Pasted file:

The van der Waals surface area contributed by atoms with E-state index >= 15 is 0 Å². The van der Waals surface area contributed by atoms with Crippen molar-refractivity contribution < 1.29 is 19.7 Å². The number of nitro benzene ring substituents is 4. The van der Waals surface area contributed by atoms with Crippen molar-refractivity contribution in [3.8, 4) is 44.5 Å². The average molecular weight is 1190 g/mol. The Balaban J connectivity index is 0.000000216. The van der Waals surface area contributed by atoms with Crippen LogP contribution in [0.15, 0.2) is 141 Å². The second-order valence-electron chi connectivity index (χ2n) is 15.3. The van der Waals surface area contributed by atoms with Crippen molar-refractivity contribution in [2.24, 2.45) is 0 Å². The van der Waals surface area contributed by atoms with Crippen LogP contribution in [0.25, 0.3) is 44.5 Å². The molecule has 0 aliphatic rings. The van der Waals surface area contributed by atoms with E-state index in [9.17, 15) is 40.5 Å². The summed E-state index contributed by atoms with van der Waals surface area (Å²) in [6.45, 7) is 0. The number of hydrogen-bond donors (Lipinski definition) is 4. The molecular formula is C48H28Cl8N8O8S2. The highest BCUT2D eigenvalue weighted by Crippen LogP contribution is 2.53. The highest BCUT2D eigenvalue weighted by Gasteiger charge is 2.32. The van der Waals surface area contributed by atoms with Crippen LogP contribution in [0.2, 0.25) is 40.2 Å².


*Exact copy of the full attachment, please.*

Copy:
The van der Waals surface area contributed by atoms with E-state index >= 15 is 0 Å². The van der Waals surface area contributed by atoms with Crippen molar-refractivity contribution < 1.29 is 19.7 Å². The number of nitro benzene ring substituents is 4. The van der Waals surface area contributed by atoms with Crippen molar-refractivity contribution in [3.8, 4) is 44.5 Å². The average molecular weight is 1190 g/mol. The Balaban J connectivity index is 0.000000216. The van der Waals surface area contributed by atoms with Crippen LogP contribution in [0.15, 0.2) is 141 Å². The second-order valence-electron chi connectivity index (χ2n) is 15.3. The van der Waals surface area contributed by atoms with Crippen molar-refractivity contribution in [2.24, 2.45) is 0 Å². The van der Waals surface area contributed by atoms with Crippen LogP contribution in [0.25, 0.3) is 44.5 Å². The molecule has 0 aliphatic rings. The van der Waals surface area contributed by atoms with E-state index in [9.17, 15) is 40.5 Å². The summed E-state index contributed by atoms with van der Waals surface area (Å²) in [6.45, 7) is 0. The number of hydrogen-bond donors (Lipinski definition) is 4. The molecular formula is C48H28Cl8N8O8S2. The highest BCUT2D eigenvalue weighted by Crippen LogP contribution is 2.53. The highest BCUT2D eigenvalue weighted by Gasteiger charge is 2.32. The van der Waals surface area contributed by atoms with Crippen LogP contribution in [0.2, 0.25) is 40.2 Å².